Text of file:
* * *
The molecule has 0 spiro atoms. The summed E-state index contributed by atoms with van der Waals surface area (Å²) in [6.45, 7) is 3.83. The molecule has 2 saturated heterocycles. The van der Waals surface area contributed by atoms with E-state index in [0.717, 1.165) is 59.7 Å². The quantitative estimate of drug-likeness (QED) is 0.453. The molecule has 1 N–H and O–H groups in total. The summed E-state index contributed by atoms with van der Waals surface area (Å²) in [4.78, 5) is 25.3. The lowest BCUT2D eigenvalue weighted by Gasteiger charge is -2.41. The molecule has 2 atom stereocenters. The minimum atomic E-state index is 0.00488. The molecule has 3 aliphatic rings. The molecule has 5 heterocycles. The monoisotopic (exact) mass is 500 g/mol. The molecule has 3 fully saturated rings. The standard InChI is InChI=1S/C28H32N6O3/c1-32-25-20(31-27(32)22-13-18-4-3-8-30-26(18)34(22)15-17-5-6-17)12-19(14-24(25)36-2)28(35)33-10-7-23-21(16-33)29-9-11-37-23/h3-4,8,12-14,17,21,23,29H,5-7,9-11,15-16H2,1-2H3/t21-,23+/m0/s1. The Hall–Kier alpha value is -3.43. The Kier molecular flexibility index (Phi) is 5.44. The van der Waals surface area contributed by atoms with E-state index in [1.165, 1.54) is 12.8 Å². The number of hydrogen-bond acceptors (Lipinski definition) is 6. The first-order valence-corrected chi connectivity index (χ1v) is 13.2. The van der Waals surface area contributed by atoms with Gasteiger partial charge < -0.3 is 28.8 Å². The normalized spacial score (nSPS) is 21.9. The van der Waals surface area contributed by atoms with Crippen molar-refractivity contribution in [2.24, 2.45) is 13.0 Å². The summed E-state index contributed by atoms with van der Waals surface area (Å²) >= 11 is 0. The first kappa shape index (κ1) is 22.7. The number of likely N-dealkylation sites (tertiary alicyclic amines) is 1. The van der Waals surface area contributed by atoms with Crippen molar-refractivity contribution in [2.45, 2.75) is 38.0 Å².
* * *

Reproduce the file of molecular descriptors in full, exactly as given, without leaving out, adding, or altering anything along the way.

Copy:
The molecule has 0 spiro atoms. The summed E-state index contributed by atoms with van der Waals surface area (Å²) in [6.45, 7) is 3.83. The molecule has 2 saturated heterocycles. The van der Waals surface area contributed by atoms with E-state index in [0.717, 1.165) is 59.7 Å². The quantitative estimate of drug-likeness (QED) is 0.453. The molecule has 1 N–H and O–H groups in total. The summed E-state index contributed by atoms with van der Waals surface area (Å²) in [4.78, 5) is 25.3. The lowest BCUT2D eigenvalue weighted by Gasteiger charge is -2.41. The molecule has 2 atom stereocenters. The minimum atomic E-state index is 0.00488. The molecule has 3 aliphatic rings. The molecule has 5 heterocycles. The monoisotopic (exact) mass is 500 g/mol. The molecule has 3 fully saturated rings. The standard InChI is InChI=1S/C28H32N6O3/c1-32-25-20(31-27(32)22-13-18-4-3-8-30-26(18)34(22)15-17-5-6-17)12-19(14-24(25)36-2)28(35)33-10-7-23-21(16-33)29-9-11-37-23/h3-4,8,12-14,17,21,23,29H,5-7,9-11,15-16H2,1-2H3/t21-,23+/m0/s1. The Hall–Kier alpha value is -3.43. The Kier molecular flexibility index (Phi) is 5.44. The van der Waals surface area contributed by atoms with E-state index in [1.165, 1.54) is 12.8 Å². The number of hydrogen-bond acceptors (Lipinski definition) is 6. The first-order valence-corrected chi connectivity index (χ1v) is 13.2. The van der Waals surface area contributed by atoms with Gasteiger partial charge < -0.3 is 28.8 Å². The normalized spacial score (nSPS) is 21.9. The van der Waals surface area contributed by atoms with Crippen molar-refractivity contribution in [2.24, 2.45) is 13.0 Å². The summed E-state index contributed by atoms with van der Waals surface area (Å²) >= 11 is 0. The first kappa shape index (κ1) is 22.7. The number of likely N-dealkylation sites (tertiary alicyclic amines) is 1. The van der Waals surface area contributed by atoms with Crippen molar-refractivity contribution in [2.45, 2.75) is 38.0 Å².